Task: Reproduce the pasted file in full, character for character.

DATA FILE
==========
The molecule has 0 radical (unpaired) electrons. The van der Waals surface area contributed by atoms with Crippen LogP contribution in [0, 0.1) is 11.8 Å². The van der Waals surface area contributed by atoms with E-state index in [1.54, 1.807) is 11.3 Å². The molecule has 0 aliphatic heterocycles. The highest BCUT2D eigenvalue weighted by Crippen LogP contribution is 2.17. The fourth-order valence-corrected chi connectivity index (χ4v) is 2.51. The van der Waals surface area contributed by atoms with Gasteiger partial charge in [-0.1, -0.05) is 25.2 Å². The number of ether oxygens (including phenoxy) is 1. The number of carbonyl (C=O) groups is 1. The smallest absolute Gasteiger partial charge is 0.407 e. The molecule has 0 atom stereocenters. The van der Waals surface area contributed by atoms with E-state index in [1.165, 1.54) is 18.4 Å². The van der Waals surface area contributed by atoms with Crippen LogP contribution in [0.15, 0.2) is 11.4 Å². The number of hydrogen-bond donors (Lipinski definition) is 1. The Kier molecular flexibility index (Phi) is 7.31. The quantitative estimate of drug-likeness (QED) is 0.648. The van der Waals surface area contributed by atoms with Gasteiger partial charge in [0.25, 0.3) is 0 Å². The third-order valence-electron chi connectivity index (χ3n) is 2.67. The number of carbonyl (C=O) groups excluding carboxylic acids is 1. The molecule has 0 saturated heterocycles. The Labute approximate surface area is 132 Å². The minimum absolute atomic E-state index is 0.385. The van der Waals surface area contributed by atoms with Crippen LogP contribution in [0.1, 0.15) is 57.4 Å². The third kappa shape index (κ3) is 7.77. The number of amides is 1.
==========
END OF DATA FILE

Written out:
The molecule has 0 radical (unpaired) electrons. The van der Waals surface area contributed by atoms with Crippen LogP contribution in [0, 0.1) is 11.8 Å². The van der Waals surface area contributed by atoms with E-state index in [1.54, 1.807) is 11.3 Å². The molecule has 0 aliphatic heterocycles. The highest BCUT2D eigenvalue weighted by Crippen LogP contribution is 2.17. The fourth-order valence-corrected chi connectivity index (χ4v) is 2.51. The van der Waals surface area contributed by atoms with Gasteiger partial charge in [-0.1, -0.05) is 25.2 Å². The number of ether oxygens (including phenoxy) is 1. The number of carbonyl (C=O) groups is 1. The smallest absolute Gasteiger partial charge is 0.407 e. The molecule has 0 atom stereocenters. The van der Waals surface area contributed by atoms with E-state index in [1.165, 1.54) is 18.4 Å². The van der Waals surface area contributed by atoms with Crippen LogP contribution in [0.15, 0.2) is 11.4 Å². The number of hydrogen-bond donors (Lipinski definition) is 1. The Kier molecular flexibility index (Phi) is 7.31. The quantitative estimate of drug-likeness (QED) is 0.648. The van der Waals surface area contributed by atoms with Gasteiger partial charge in [0.25, 0.3) is 0 Å². The third-order valence-electron chi connectivity index (χ3n) is 2.67. The number of carbonyl (C=O) groups excluding carboxylic acids is 1. The molecule has 0 saturated heterocycles. The Labute approximate surface area is 132 Å². The minimum absolute atomic E-state index is 0.385. The van der Waals surface area contributed by atoms with Crippen LogP contribution in [0.1, 0.15) is 57.4 Å². The third kappa shape index (κ3) is 7.77. The number of amides is 1.